Russian-born pianist Kirill Gerstein wove his spirit and soul into his brilliant, sensitive technique to form a rich tapestry of colors and moods in his recital in the newly refurbished Baldwin Auditorium on Saturday evening. The program was presented by Duke Performances as part of the Piano Recital Series. Gerstein’s varied program – Haydn’s Variations in F Minor, Hob.XVII:6 (1793), Schumann’s Carnaval, Op. 9 (1833-35), a world premiere of Timo AndresOld Friend (2013)*, and Mussorgsky’s Pictures at an Exhibition (1874) – served as a sampler of literature from the piano’s major historical time periods.

Throughout the evening, Gerstein played with a tasteful rhythmic freedom coming from within himself, especially noticeable in Carnaval’s “Pierrot” and other of those twenty-two sections, along with many of the movements in Pictures at an Exhibition. His rubato moments seemed to be built into the gracefulness of his shoulders, arms, and hands as he glided gently over the keys. The use of rubato in the Mussorgsky stood out prominently because one does not hear that interpretation in the orchestral version of the work.

Gerstein possesses a lightning-quick ability to change moods if called for, as in the disturbing Affekt found in variation two of the Haydn. His sparkling and lucid quickness in delivering fast passages, for example, in the “Market Place at Limoges” from Pictures, dazzled the eyes and ears of the listeners. This quality heard throughout the evening was even more delicious because of his control in adding refined crescendi or decrescendi to streams of nimble notes.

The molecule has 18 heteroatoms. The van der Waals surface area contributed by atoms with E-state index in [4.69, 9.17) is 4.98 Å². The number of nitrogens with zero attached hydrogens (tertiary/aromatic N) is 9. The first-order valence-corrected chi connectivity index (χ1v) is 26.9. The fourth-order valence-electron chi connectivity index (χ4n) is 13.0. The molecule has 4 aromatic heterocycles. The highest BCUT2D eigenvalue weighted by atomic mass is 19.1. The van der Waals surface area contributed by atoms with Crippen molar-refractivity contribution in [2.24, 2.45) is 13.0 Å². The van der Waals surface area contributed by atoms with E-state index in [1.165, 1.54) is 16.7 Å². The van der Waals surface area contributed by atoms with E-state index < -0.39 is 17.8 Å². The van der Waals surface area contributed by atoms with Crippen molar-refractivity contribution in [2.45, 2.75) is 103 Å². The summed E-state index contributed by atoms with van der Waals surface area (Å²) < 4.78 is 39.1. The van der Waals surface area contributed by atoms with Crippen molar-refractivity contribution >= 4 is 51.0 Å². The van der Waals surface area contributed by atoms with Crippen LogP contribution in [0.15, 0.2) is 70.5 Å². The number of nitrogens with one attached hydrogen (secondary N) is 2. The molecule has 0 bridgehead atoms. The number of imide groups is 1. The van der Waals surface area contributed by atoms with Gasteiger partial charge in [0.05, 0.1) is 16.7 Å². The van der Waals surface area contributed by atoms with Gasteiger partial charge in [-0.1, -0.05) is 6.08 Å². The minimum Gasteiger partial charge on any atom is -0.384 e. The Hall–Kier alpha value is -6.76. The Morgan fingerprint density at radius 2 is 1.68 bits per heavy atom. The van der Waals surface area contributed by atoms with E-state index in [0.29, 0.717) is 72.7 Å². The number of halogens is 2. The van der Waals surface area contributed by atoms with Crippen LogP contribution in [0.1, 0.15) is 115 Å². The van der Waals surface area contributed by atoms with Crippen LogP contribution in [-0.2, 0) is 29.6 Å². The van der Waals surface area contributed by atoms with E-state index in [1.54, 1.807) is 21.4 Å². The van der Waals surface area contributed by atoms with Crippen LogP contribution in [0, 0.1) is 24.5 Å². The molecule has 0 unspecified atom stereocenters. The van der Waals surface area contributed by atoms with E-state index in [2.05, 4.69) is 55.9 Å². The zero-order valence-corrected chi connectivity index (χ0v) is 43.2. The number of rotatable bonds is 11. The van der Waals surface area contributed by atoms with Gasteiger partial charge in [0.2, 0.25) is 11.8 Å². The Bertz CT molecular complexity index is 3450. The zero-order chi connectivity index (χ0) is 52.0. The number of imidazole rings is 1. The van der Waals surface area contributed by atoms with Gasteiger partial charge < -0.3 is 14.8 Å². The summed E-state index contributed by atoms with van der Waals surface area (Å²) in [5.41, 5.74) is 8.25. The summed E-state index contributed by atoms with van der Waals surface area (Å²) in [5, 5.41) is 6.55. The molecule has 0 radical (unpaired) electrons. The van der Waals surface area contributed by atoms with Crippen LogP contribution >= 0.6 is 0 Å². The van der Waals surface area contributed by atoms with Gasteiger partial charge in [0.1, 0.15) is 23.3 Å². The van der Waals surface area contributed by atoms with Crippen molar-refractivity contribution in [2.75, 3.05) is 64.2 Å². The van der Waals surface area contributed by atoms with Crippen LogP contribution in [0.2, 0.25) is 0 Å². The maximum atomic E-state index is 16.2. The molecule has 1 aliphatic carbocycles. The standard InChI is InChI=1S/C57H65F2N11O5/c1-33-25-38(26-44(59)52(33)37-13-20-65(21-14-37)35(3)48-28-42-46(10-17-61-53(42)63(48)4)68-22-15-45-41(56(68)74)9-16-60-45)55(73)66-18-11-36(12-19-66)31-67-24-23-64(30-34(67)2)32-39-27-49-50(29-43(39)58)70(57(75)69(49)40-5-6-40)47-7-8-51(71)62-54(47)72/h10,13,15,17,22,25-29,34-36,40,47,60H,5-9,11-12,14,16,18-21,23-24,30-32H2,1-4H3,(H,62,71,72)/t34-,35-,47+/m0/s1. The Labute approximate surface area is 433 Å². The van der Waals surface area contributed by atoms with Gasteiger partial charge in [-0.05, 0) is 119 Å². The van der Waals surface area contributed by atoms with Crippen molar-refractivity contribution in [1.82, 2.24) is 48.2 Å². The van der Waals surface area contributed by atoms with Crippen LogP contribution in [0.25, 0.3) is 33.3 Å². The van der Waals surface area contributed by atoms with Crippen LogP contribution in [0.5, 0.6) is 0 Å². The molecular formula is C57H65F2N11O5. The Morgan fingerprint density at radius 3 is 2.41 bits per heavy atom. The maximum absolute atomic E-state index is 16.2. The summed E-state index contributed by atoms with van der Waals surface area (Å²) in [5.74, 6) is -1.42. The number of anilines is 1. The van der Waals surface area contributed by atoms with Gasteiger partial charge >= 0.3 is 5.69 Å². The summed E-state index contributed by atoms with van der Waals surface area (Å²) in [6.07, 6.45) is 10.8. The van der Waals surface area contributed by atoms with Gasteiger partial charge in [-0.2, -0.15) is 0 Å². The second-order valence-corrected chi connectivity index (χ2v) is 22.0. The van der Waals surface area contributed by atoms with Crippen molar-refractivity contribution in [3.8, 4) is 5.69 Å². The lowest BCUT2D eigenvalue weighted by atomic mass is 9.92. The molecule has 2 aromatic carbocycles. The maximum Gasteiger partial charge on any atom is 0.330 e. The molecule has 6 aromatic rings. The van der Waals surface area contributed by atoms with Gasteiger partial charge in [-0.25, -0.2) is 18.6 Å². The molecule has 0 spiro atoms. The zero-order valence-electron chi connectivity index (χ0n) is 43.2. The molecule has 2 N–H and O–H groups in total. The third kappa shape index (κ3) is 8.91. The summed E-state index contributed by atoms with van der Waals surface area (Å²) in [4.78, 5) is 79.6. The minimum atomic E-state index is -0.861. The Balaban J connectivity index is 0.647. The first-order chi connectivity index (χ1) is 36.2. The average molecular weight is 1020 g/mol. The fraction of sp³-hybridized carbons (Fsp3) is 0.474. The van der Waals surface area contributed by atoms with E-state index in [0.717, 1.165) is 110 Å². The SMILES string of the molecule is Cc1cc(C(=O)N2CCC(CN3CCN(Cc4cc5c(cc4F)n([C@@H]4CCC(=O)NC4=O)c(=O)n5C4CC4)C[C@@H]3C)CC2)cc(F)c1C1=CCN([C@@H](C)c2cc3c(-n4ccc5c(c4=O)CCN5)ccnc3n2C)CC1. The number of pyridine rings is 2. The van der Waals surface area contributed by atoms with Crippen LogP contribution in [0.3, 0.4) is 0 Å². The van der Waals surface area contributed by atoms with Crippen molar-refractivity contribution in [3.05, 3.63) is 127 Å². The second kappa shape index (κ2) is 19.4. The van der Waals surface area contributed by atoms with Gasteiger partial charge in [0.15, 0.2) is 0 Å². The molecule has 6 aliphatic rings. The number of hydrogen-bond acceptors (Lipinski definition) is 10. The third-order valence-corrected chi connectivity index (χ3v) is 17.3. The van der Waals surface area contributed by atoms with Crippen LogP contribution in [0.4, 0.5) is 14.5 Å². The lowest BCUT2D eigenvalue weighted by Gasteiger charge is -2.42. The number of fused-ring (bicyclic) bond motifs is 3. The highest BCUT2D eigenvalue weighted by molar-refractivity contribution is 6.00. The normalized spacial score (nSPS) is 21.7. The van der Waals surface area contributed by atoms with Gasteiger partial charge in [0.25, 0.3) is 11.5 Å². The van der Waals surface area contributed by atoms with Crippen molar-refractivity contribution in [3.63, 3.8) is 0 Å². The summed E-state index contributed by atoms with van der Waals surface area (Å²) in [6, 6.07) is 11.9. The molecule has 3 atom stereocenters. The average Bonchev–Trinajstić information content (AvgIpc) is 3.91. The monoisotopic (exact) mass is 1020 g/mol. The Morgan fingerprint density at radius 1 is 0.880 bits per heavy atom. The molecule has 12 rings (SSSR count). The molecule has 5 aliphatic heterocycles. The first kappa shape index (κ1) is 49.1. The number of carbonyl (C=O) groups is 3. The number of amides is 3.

With thoughtful clarity, Gerstein led the listener to the musical lines he wanted the listeners to hear, carefully controlling the dynamics among several voices. He shaped the phrasing on local levels with an exquisite sense; however, in contrast, he signaled larger structural points in a movement through an emphasis of notes, a part of his performance style. I did miss hearing not only the miniature silences often used to highlight the ends of phrases but also the use of longer silences between larger sections – as between groups of variations in the Haydn and some of the sections in Carnaval and Pictures – to allow a little more time for impressions to take root.

Gerstein revealed a wide dynamic range either between or within movements. On the piano side of the range of the pianoforte’s continuum, Gerstein spun moments of sensitive delicacy, found in Haydn’s Variations, Schumann’s “Reconnaissance,” and dance-like washes of sound in Andres’ work. Perhaps most impressive of all were the fast, repeated notes in Mussorgsky’s “Con mortuis in lingua mortua.” If I had had my eyes closed, I would have thought there were alto recorders playing those right-hand notes, so responsive was Gerstein’s ability to coax multiple tonal colors out of the black and white keys.

On the forte end of the continuum, Gerstein accesses forceful power from his large frame, such as in the final movements of Schumann’s “March des Davidsbündler” or Mussorgsky’s “Great Gate of Kiev,” both of which provided the last sounds before intermission and the end of the concert, respectively. The unusually resounding depth of tone in the bass notes of Baldwin’s Steinway piano added to the robust effect.

The dynamic forte energy at the end of Mussorgsky’s Pictures brought the audience to its feet, and after several curtain calls, coaxed him into performing one more piece. He chose the quiet, calming “Mélodie” in E, Op. 3 No. 3 (from Morceaux de fantaisie, 1892) by Rachmaninoff, a soothing close to the evening following the highly vigorous ending of the Mussorgsky.

Kirill Gerstein, a relatively young artist of 33, is the 2010 recipient of the $300,000 Gilmore Artist Award and now crisscrosses US and Europe with a full schedule of recitals and orchestral solo appearances. He also holds an appointment as professor of piano at the Hochschule für Musik in Stuttgart, Germany. Gerstein stands tall as an artist of the highest order, one whom we can, we may hope, follow with interest for a good long time.

This admirable piano series continues with Emanuel Ax and Yoko Nozaki on February 1; for details, click here.

Note: Music by Timo Andres figured in a recent DP presentation by yMusic, reviewed here.